Scores on reading and writing are only shown for baseline assessment. Reading testing revealed that JAM showed a profile bordering between phonological and deep dyslexia (Oral Reading: Letter Length: 24/24; Oral Reading: Non-words: 13/24). In fact, JAM could read more than 50% of non-words correctly and he produced only few semantic errors. Writing showed that JAM the typical profile of deep dysgraphia (Spelling to Dictation: Letter Length: 15/24; Spelling to Dictation: Non-words: 0/24) with a profound deficit on non-word writing and several semantic errors.

Sensorimotor Deficits

No changes were observed in the severity of left sensorimotor deficits with different therapeutic interventions (physiotherapy, DP alone and combined with aphasia therapy).

Neuroimaging Findings

Lesion Location and Volume

The structural MRI showed a large deep lesion involving the putamen, part of the external pallidum, and anterior limb, genu, and posterior limbs of the internal capsule of the right hemisphere (Figure 2). The lesion extended superiorly to the periventricular white matter (corona radiata). There also was tissue damage in the white matter surrounding the hippocampus and the middle temporal gyrus with posterior extension to the auditory and optic radiations in the temporal lobe. The right posterior ventral and dorsal insular cortices and the periventricular white matter deep to the supramarginal gyrus were also involved. It was noteworthy that although the initial MRI scan was obtained in the chronic period (16 months post-stroke onset), the volume of the lesion expanded in the third MRI (week 28 after study entry) compared to the first one due to enlargement of its more superficial components at the level of the insular cortex (Figure 3). The observed lesion expansion probably resulted from retraction of cortical tissue in the mid-temporal region due to focal temporal-parietal post-stroke atrophy (see Figure 2).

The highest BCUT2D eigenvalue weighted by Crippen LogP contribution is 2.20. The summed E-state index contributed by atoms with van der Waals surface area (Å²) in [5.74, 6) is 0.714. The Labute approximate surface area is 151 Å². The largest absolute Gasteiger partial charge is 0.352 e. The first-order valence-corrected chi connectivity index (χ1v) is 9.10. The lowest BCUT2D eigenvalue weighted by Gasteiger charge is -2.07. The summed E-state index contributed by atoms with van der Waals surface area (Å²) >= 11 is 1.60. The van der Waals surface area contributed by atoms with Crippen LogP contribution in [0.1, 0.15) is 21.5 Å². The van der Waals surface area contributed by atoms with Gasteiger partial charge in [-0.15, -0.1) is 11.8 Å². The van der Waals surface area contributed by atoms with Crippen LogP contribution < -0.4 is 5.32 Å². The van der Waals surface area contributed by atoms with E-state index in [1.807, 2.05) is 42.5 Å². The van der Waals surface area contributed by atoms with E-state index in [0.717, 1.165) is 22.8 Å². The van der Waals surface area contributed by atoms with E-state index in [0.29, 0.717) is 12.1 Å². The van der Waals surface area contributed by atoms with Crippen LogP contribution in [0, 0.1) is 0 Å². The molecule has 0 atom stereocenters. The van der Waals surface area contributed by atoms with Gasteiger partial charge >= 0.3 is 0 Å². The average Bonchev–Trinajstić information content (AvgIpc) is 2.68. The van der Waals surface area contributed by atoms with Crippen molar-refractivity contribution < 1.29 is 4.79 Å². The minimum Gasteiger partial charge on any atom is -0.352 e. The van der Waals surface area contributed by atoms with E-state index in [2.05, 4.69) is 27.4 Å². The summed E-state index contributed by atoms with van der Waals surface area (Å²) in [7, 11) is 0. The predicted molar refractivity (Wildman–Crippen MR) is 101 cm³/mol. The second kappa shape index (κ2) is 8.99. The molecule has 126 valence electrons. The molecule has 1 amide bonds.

FIGURE 2
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FIGURE 2. Depiction of an old right subcortical hemorrhage on a Short-TI Inversion Recovery (STIR) MRI sequence. Axial views of MRI-STIR images are shown in native space. The MRI shows an extensive lesion with a semilunar configuration involving the right striatum-capsular region extending into the surrounding white matter. Mild post-stroke right temporal-parietal cortical atrophy is evident. See text for further details. The neurological convention is used. R, right.

FIGURE 3